Following the death of his brother Duke Alan III, Eudes ruled as regent of Brittany in the name of his nephew Conan II, between 1040 and 1062, although some histories show 1057 as the year in which Conan II captures and imprisons him in chains. Eudes married Agnes of Cornouaille, sister of Hoel II of Brittany. At least two of Eudes’ sons (Alan and Brian) participated in the Norman conquest of England.
When Geoffrey succeeded to Brittany he had several problems; Blois was encroaching on his territory, Vikings were threatening his shores and Anjou was offering protection. He chose to align himself with the Duke of Normandy, marrying Hawise of Normandy, daughter of Richard I of Normandy in 996.
Geoffrey died en route while on a pilgrimage to Rome 20 November 1008.
Children of Richard and Gunnora:
i. Richard II Duke of Normandy “The Good”, (978/83 -1026), m. c.1000, JUDITH (992–1017), daughter of Conan I of Brittany He was father of Robert, “The Magnificent”, whose son was William the Conqueror . Havoise who married Geoffry, Duke of Brittany, was hence aunt of William the Conqueror..
iv. Robert Danus
vi. Emma of Normandy
vii. Maud of Normandy
viii. HAWISE of Normandy
ix. Geoffrey, Count of Eu (illegitimate)
x. William, Count of Eu (illegitimate)
xi. Beatrice of Normandy (illegitimate)
xii. Robert (illegitimate)
xiii. Papia (illegitimate)
20. WILLIAM of Normandy, “Longsword”, (c. 900 – 942) m. SPROTA The title duke (dux) did not come into common usage until the eleventh century and has been anachronistically applied to early Norman rulers.
21. ROLLO (c. 846 – c. 931), was a Norse nobleman of Norwegian or Danish descent and founder and first ruler of the Viking principality which soon became known as Normandy. His descendants were the Dukes of Normandy, and by later extension, the King of England.
In the Treaty of Saint-Clair-sur-Epte (911) with King Charles the Simple, Rollo pledged feudal allegiance to the king, changed his name to the Frankish version, and converted to Christianity, probably with the baptismal name Robert. In return, King Charles granted Rollo land between the Epte and the sea as well as Brittany and according to Dudo of St. Quentin, the hand of the King’s daughter, Gisela, although this marriage and Gisela herself are unknown to Frankish sources. He was also the titular ruler of Normandy, centered around the city of Rouen.
Generations of House of Neville
I. Robert Neville ( ~1240 – 1271,) married Mary Fitz Randolph (aka Mary Tailboys) heiress of Middleham who survived him by 49 years dying in 1320. The Fitz Randolph’s castle of Middleham passed to Robert Neville when he married Mary Fitz Randolph, daughter of 12. (Above) Randolph Fitz RANDULPH, Lord of Middleham aka Randolph (Ranulf) FitzRobert ( ~1180 Yorkshire – by 1252 buried in Coverham Abbey)
II. Ralph Neville, 1st Baron Neville de Raby, Lord of Middleham, (18 Oct 1262 / 1270 – 18 Apr 1331) An English aristocrat and member of the powerful Neville family. He married first Euphemia de Clavering daughter of Robert de Clavering (5th Baron of Warkworth & Clavering) and Margaret La Zouche, with whom he had fourteen children. His second marriage was to Margery de Thwenge, daughter of John De Thwenge and Joan De Mauley.
IV. John Neville, 3rd Baron Neville de Raby,Lord of Middleham, (btw 1337 – 40 Raby Castle, Durham, – 17 Oct 1388) He married Matilda Percy, Maud Percy ( – d. bef 18 Feb 1379), daughter of Henry de Percy, 2nd Baron Percy of Alnwick, Northumberland, and Idoine de Clifford, daughter of Robert de Clifford, 1st Baron de Clifford, by whom he had two sons and five daughters. She was the second of the Noble family of Percy to become allied with the Neville-Fitz Randolph line.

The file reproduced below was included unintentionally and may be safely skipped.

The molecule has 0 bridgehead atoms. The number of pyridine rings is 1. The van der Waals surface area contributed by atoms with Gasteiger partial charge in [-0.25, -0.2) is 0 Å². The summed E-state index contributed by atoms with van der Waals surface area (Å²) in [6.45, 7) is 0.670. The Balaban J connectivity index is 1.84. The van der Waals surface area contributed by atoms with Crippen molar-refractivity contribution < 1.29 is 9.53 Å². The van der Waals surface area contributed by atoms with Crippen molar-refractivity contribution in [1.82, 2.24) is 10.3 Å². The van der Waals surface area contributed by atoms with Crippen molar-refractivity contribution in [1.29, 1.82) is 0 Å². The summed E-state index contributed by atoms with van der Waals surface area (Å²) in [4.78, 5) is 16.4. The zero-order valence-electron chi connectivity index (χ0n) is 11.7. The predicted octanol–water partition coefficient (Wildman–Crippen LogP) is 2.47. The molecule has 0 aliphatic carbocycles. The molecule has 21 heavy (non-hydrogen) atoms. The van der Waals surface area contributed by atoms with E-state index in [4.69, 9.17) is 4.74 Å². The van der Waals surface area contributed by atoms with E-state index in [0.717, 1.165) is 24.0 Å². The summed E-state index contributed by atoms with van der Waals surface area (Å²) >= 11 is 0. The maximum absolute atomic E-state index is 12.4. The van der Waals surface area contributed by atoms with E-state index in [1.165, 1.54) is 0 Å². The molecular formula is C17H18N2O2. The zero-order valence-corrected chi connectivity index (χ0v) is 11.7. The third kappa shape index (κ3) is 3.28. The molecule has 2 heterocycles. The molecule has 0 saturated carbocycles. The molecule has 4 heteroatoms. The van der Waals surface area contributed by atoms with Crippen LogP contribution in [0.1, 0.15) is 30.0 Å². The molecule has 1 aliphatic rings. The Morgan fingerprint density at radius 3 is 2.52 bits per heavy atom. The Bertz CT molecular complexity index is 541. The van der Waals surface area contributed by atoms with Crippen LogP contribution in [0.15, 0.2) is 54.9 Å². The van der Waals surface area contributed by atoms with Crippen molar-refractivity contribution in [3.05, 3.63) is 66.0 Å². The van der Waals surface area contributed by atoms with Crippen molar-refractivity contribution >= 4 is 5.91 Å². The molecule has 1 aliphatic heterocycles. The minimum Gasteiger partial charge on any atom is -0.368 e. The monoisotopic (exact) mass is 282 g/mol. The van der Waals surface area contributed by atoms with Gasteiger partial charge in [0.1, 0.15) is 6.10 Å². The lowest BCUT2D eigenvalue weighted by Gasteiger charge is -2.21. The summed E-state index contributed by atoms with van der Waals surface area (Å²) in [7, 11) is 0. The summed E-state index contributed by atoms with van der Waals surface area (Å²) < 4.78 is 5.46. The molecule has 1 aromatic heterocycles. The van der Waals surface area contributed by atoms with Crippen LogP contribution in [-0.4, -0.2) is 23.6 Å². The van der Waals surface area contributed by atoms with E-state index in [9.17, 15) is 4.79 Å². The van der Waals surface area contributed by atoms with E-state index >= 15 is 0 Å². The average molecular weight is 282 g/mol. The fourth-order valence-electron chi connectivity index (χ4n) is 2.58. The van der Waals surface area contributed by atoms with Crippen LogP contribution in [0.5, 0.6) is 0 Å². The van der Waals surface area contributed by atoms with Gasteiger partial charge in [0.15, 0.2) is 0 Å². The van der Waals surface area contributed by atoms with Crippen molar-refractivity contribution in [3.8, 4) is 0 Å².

V. Ralph de Nevelle ( ~ 1363 – 1425) Lord of Middleham and first Earl of Westmoreland 4th Baron Neville de Raby.(1397), who died 1435, Knight of the Garter; Marshall (later co-Regent) of England; Warden of west marches
In the opening scene of Henry IV, Part 1, Westmorland is presented historically as an ally of King Henry IV against the Percys, and in the final scenes of the play as being dispatched to the north of England by the King after the Battle of Shrewsbury to intercept the Earl of Northumberland.
In Act IV of Henry IV, Part 2, Westmorland is portrayed historically as having been principally responsible for quelling the Percy rebellion in 1405 by Archbishop Scrope almost without bloodshed by successfully parleying with the rebels on 29 May 1405 at Shipton Moor.
However in Henry V Westmorland is unhistorically alleged to have resisted the arguments made in favour of war with France by Archbishop Chichele in the Parliament which began at Leicester on 30 April 1414.
m1. Margaret Stafford (d. 9 June 1396), the eldest daughter of Hugh Stafford, 2nd Earl of Stafford, and Philippa Beauchamp, the daughter of Thomas Beauchamp, 11th Earl of Warwick, by Katherine Mortimer, the daughter of Roger Mortimer, 1st Earl of March
m2. bef. 29 Nov 1396, at Château de Beaufort, Maine-et-Loire, Anjou, Joan Beaufort, the widow of Robert Ferrers, 2nd Baron Ferrers, daughter of John of Gaunt, son of Edward III thus joining the English Royal line. Randolph and Joan had a daughter, Cicely Nevelle, called “The Rose of Raby”, who married Richard Plantagenent 3rd Duke of York who was killed in the battle of Wakefield in 1460.
Elizabeth of York, daughter of Edward IV and granddaughter of Cicely, combined the Houses of York and Lancaster in the person of her son Henry VIII, — she having married Henry VII, a Lancastrian descendant of John of Gaunt—and thus ended definitely “The War of Roses”.
History of Nottinghamshire, Volume 2 By Robert Thoroton — London 1797
THOMAS VAIL, SALEM 1640 by Wm. PennVail, M.D. LDS Library Call 929.273